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Saudi Journal of Kidney Diseases and Transplantation
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ORIGINAL ARTICLE Table of Contents   
Year : 2013  |  Volume : 24  |  Issue : 6  |  Page : 1137-1143
Mismatched related hematopoietic stem cell transplantation in primary immunodeficiency


1 Queen Rania Children Hospital, King Hussein Medical Center, Royal Medical Services, Amman, Jordan
2 Ministry of Health and Population, Mukalla M. C. H. Hospital, Yemen

Correspondence Address:
Adel M Wahadneh
Queen Rania Children Hospital, King Hussein Medical Center, Royal Medical Services, Amman
Jordan
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DOI: 10.4103/1319-2442.121269

PMID: 24231474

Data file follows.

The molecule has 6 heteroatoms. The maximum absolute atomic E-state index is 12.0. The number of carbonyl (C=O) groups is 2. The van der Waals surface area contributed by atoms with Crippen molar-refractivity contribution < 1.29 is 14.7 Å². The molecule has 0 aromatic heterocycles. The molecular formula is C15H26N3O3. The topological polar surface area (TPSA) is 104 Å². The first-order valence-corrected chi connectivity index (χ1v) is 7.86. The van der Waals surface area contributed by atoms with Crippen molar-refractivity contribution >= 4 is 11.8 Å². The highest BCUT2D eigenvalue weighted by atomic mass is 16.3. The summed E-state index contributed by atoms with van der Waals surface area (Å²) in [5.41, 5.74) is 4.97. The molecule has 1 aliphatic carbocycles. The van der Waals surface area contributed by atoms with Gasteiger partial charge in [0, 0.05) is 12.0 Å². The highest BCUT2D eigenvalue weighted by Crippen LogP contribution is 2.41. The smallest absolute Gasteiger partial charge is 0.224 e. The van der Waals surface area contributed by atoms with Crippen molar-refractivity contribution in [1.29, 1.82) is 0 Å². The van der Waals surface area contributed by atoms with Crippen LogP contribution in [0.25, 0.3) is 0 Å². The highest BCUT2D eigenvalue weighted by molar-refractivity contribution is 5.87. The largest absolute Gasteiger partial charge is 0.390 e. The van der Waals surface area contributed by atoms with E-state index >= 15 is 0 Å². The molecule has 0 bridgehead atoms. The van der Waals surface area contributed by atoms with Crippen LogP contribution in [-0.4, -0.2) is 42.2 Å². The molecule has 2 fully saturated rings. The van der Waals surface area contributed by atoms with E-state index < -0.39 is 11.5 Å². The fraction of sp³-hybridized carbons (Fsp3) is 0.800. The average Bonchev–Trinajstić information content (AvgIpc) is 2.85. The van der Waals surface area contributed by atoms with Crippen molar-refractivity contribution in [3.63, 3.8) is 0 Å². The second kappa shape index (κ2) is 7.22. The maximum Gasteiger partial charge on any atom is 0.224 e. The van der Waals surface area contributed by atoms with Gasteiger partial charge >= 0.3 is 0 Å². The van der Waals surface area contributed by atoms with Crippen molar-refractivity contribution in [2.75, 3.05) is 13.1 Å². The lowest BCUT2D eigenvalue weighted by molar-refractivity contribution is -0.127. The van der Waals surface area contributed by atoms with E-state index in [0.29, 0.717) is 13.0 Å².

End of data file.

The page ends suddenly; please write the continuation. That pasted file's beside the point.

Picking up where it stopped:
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Hematopoietic stem cell transplantation (HSCT) is the definitive therapy for a variety of primary immunodeficiency syndromes (PIDs). However, no more than 30% of the patients will have a human leukocyte antigen (HLA)-identical sibling. We retrospectively analyzed our results of ten patients with PID; severe combined immunodeficiency (SCID) (n = 7), hyper IgM (HIgM) (n = 1) and combined immunodeficiency (CID) (n = 2), who lacked a fully matched donor and underwent mismatched related HSCT during the period from 2008 to 2010. The median age at the time of transplantation ranged between 3 and 84 months (median 6.5 months). Peripheral blood stem cells (PBSC) were used in all HSCTs. The mean value of the peripheral CD34+ cells infused was 9.19 × 10 6 /kg recipient weight. Patients received different conditioning protocols. All patients received anti graft versus host disease (GVHD) prophylaxis and all were engrafted. Mixed chimerism (5-55%) was noticed. GVHD was observed in 50% of the patients. Post-transplant follow-up ranged from 3 weeks to 36 months (median 15 months). Five patients are still alive while one patient developed engraftment syndrome followed by graft slippage for which a second transplant with CD34+ stem cells 5.8 × 10 6 /kg recipient's weight was infused. The others died from sepsis and transplant-related complications. Immune reconstitution was noticed in four patients. In conclusion, HLA-haploidentical stem cell transplantation may be feasible, with appropriate GVHD prophylaxis, for patients with PID who lack a fully matched donor.


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